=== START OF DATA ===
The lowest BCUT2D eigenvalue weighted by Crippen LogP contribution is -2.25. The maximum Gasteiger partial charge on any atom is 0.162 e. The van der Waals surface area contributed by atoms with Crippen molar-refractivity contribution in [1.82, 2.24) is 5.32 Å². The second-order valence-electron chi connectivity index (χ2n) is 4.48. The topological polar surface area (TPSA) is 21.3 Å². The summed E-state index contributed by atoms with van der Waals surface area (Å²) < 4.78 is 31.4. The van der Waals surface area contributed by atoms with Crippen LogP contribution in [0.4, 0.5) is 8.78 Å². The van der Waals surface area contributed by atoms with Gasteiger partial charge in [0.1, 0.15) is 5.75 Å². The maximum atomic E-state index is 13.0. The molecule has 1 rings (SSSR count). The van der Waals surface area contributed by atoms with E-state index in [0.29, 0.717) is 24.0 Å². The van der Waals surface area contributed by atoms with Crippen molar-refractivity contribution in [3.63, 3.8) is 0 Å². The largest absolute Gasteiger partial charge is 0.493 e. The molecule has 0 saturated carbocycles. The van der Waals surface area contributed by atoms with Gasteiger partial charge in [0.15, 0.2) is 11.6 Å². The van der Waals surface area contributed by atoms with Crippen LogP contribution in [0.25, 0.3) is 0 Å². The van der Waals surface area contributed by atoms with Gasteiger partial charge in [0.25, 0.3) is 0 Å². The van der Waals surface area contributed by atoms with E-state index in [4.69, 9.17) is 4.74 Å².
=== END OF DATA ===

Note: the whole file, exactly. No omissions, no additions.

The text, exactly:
The lowest BCUT2D eigenvalue weighted by Crippen LogP contribution is -2.25. The maximum Gasteiger partial charge on any atom is 0.162 e. The van der Waals surface area contributed by atoms with Crippen molar-refractivity contribution in [1.82, 2.24) is 5.32 Å². The second-order valence-electron chi connectivity index (χ2n) is 4.48. The topological polar surface area (TPSA) is 21.3 Å². The summed E-state index contributed by atoms with van der Waals surface area (Å²) < 4.78 is 31.4. The van der Waals surface area contributed by atoms with Crippen LogP contribution in [0.4, 0.5) is 8.78 Å². The van der Waals surface area contributed by atoms with Gasteiger partial charge in [0.1, 0.15) is 5.75 Å². The maximum atomic E-state index is 13.0. The molecule has 1 rings (SSSR count). The van der Waals surface area contributed by atoms with E-state index in [0.29, 0.717) is 24.0 Å². The van der Waals surface area contributed by atoms with Crippen molar-refractivity contribution in [3.63, 3.8) is 0 Å². The largest absolute Gasteiger partial charge is 0.493 e. The molecule has 0 saturated carbocycles. The van der Waals surface area contributed by atoms with Gasteiger partial charge in [0.15, 0.2) is 11.6 Å². The van der Waals surface area contributed by atoms with Crippen LogP contribution in [0.25, 0.3) is 0 Å². The van der Waals surface area contributed by atoms with Gasteiger partial charge in [0.25, 0.3) is 0 Å². The van der Waals surface area contributed by atoms with E-state index in [4.69, 9.17) is 4.74 Å².